Monday was a very good day for bees.
The EU, for once, stood on the side of the angels and voted to suspend the use of three toxic neonicotinoid pesticides. But the victory came with conditions.
The suspension is only for two years. It could be reversed if, in the interim, scientific data can show neonics are, after all, not harmful. Most importantly, it leaves a raft of other neonics – not to mention other harmful pesticides – still in use.
Nevertheless, in the face of fierce and underhanded lobbying by the chemical companies and what can only be called government collusion (see story opposite) the move was bold and undeniably the right thing to do.
Of course, after the celebrations there is sober reflection. There are approximately 2,000 pesticide products currently approved for use in the UK. Some 80% of all pesticides are used in agriculture and the widespread harm caused to pollinators and other wildlife as well as humans, does not begin and end with neonics.
As stalwart campaigner Georgina Downs of the UK Pesticides Campaign pointed out shortly after the news of the EU decision was made public: “The reality is that there is a whole cocktail of pesticides used in food production every year”.
And while researchers continue to study the harmful effects of pesticides one single dose at a time, the real world cocktail to which all of us are exposed is complex and risky.
How bad could it be? Human studies continue to show that we carry dozens of chemicals in our bodies that shouldn’t be there. In 2010 US researchers found residues of 121 different pesticides within 887 wax, pollen, bee and associated hive samples.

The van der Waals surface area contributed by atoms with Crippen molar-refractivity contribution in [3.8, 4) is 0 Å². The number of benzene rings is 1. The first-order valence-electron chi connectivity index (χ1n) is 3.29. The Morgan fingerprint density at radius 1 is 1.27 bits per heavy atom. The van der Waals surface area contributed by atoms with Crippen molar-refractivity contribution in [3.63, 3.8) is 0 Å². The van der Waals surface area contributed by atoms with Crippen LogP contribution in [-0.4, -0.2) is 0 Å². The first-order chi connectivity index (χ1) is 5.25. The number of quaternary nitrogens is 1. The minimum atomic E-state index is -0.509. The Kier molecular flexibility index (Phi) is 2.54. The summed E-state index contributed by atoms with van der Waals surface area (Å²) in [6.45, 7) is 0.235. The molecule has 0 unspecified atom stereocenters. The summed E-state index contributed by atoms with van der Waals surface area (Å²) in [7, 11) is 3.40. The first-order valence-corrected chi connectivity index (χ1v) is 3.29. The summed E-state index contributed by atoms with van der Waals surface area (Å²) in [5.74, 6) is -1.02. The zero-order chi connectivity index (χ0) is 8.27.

The potential effects of that combination is almost impossible to study. But in 2012 scientists reporting in Nature studied the effects of exposure to a combination of just two pesticides on bumblebees under field realistic conditions.
Bumblebee nests exposed to the neonics produced fewer adult workers, damaged the foraging ability of worker bees and killed many before they managed to get back to the hive. The pyrethroid pesticide led to the deaths of worker bees.
But exposure to both pesticides delivered a one-two punch, which the scientists said increased the likelihood of entire colonies perishing.
Humans are no less vulnerable. In the UK a Royal Commission in 2005 declared that it was “unimpressed by the arrangements for monitoring human health” in the face of the cocktail of pesticides we are exposed to. It also noted that too few UK studies had looked “at possible associations between pesticides and serious diseases such as cancer and degenerative neurological disease”.
In 2009, after surveying pesticide-related illness found in Britain’s primary care system, UK researchers noted that pesticides and related chemicals include “mutagenic substances, carcinogens or probable carcinogens, endocrine disruptors, reproductive toxic and neurotoxic substances” which have “undoubted acute health effects”.
And yet we continue to do nothing to protect ourselves or remedy the situation. It brings to mind a line from the iconic Simpsons: “We’ve tried nothing, and we’re all out of ideas”.
The obvious answer is to take pesticides out of the equation. Conventional farmers say it can’t be done and can’t even imagine a world without pesticides. Those who practice organic, biodynamic and permaculture methods of sustainable agroecological farming are already doing it. Let’s support and encourage them in every way we can and make the planet safer for ourselves and all the living things we share it with.
Pat Thomas, Editor
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